We'd both been playing on one particular place for... years and years. For most of those years, this place was home. But recently it had started to feel like your mom and dad's basement after you've gotten your college degree, and you want to stay out all hours of the night and bring strange boys (and/or girls) home to play *ahem* video games, but your dad says, "As long as you live under my roof you're going to follow my rules..." And we kinda wanted to follow our own rules for a while. It was time to move out of the basement. We knew it was, really, and we'd both been staying on other MUSHes for a few weeks here and there, sleeping on their couches and eating all of their snack foods, but no place really felt like home and a lot of places were starting to irritate us by the way they insisted we clean up after ourselves and hinted that it wouldn't hurt us to do a load of laundry once in a while.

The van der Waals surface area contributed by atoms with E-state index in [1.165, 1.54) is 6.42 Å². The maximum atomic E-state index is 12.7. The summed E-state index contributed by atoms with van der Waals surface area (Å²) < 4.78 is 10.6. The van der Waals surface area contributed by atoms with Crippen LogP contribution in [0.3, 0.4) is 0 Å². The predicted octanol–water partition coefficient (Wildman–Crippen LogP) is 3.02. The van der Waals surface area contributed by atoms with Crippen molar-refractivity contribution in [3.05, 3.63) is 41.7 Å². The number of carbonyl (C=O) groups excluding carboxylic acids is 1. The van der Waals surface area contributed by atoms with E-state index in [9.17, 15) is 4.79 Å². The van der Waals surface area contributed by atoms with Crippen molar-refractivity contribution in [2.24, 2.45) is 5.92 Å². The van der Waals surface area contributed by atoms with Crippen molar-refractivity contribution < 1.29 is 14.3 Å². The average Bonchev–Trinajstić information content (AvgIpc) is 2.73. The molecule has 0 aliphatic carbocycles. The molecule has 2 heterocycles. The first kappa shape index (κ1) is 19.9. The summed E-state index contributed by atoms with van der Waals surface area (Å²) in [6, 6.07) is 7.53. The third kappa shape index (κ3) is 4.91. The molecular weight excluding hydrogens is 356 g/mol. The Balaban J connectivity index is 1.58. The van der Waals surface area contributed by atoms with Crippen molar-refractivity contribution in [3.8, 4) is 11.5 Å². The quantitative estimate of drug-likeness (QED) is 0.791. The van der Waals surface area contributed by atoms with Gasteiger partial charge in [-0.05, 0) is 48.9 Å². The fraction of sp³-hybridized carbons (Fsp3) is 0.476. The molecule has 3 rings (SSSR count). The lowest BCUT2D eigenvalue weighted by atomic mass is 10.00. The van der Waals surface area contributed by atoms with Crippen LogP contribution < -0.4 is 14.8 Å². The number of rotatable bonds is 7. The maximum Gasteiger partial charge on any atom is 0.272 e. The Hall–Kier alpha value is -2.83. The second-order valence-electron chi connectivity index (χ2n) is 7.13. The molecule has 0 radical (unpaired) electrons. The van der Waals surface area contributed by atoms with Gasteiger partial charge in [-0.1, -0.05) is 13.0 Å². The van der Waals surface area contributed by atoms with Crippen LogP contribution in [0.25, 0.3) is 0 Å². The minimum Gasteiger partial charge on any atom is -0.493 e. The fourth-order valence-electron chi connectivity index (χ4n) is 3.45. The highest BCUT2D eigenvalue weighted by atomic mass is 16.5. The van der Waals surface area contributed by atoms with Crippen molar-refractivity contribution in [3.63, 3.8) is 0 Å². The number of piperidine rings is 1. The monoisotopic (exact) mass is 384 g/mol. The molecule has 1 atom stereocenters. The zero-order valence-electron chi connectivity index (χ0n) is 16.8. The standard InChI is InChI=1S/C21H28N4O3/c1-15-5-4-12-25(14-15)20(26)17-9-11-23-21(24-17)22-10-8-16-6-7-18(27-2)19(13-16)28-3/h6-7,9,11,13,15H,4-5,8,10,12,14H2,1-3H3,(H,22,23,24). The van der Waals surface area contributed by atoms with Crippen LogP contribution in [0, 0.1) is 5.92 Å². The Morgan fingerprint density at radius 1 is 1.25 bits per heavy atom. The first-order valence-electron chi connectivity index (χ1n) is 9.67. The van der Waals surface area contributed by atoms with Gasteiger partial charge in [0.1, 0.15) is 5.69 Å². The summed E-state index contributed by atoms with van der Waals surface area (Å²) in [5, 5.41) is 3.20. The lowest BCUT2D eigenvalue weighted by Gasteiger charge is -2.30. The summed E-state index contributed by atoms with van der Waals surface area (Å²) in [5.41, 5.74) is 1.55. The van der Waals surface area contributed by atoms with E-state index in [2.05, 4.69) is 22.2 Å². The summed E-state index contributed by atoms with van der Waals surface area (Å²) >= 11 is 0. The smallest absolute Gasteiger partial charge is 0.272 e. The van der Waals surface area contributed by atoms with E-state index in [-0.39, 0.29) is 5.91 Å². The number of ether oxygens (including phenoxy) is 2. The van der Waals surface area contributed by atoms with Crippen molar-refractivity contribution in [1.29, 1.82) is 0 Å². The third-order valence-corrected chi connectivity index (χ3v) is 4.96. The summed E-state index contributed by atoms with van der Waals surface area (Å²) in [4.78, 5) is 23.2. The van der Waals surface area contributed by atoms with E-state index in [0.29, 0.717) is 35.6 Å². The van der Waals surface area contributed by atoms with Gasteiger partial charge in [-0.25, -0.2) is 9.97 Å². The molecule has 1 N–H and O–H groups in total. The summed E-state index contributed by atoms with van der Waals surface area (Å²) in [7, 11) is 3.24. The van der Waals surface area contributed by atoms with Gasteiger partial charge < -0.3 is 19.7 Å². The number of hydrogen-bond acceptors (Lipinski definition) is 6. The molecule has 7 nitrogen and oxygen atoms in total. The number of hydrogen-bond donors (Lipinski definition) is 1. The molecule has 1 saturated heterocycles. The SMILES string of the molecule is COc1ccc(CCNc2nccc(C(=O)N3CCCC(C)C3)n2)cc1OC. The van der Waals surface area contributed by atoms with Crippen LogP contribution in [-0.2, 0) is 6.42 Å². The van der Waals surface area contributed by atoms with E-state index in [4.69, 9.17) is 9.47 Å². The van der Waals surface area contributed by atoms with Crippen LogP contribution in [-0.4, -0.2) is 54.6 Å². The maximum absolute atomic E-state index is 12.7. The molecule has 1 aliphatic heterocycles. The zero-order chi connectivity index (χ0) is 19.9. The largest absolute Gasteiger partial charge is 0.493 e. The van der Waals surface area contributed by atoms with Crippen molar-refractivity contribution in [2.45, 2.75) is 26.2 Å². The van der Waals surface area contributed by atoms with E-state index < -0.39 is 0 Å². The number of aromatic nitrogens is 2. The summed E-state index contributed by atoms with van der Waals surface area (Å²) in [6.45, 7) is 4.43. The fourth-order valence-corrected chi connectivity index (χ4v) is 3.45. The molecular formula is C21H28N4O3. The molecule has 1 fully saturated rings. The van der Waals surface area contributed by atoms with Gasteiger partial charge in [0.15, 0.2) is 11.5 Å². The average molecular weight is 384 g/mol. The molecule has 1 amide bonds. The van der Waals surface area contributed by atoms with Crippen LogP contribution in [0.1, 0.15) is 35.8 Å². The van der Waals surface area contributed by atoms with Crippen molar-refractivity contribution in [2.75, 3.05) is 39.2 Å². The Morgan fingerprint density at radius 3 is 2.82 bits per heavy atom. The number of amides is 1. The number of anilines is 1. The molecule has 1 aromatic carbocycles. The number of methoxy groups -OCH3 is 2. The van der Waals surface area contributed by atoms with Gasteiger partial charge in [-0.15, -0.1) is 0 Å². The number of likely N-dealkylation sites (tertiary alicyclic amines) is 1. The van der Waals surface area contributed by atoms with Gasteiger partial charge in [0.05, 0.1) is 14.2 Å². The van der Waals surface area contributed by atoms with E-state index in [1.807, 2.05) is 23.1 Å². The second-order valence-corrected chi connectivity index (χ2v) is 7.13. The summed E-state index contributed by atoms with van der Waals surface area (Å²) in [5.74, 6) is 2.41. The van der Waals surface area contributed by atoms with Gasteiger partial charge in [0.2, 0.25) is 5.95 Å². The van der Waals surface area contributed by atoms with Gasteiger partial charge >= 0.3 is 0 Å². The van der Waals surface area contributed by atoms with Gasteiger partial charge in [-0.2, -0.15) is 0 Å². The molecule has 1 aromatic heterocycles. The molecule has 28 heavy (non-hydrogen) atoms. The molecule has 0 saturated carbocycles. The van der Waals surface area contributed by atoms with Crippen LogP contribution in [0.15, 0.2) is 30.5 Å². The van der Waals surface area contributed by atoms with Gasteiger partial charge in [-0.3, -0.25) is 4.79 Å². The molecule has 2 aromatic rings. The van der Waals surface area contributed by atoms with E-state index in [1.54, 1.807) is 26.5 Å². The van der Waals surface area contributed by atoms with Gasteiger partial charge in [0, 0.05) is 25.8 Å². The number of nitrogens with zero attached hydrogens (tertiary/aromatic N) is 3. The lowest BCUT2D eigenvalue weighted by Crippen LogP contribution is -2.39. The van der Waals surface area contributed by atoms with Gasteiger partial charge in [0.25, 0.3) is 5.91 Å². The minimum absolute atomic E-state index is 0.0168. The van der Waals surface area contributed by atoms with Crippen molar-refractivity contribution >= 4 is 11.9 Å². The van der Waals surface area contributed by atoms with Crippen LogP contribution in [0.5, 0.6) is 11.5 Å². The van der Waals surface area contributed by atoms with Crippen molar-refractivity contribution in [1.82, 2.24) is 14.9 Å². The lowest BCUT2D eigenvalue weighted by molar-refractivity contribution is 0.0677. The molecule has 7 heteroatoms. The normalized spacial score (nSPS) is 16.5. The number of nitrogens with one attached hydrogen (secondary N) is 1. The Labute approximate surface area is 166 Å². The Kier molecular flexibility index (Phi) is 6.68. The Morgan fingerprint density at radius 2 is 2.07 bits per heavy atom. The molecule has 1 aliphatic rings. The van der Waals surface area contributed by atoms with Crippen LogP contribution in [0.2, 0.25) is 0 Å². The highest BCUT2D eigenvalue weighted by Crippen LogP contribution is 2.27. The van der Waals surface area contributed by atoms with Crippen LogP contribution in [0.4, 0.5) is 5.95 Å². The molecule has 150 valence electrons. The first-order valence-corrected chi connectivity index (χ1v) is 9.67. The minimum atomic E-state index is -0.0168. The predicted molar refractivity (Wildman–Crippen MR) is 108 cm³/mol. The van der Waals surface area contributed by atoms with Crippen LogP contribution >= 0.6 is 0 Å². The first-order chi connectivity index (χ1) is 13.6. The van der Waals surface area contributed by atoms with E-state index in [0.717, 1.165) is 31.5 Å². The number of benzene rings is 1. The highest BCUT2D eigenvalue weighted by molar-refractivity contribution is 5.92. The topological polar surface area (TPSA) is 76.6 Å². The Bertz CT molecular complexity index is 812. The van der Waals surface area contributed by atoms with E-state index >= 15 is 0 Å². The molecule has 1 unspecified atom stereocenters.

So vaguely dissatisfied and wanting a place where we could have it all our own way, Loki calls me up and asks me 'the question'. Remember that I had staffed on a few places but never for a long period of time, and Loki was a great GM but had never staffed anywhere. Also, in all this time - neither one of us had ever learned to code. I knew how to build, and the basics of making things like puppets and what have you, but Loki could break an exit just by walking her character through it.
Despite knowing all of this, my response to her was immediate: "It can't be that hard, I know some real idiots who have done it..."
(Just as an aside - never say that if you're planning on doing something like this. Karma is a real witch and She Is Listening. But I digress.)
A few minutes later, with Loki on the phone and a coder friend of ours, Tober, on IM, I had what we needed - the name of somebody who could help. "You want to talk to nails," was what Tober had told us. "He hosts games."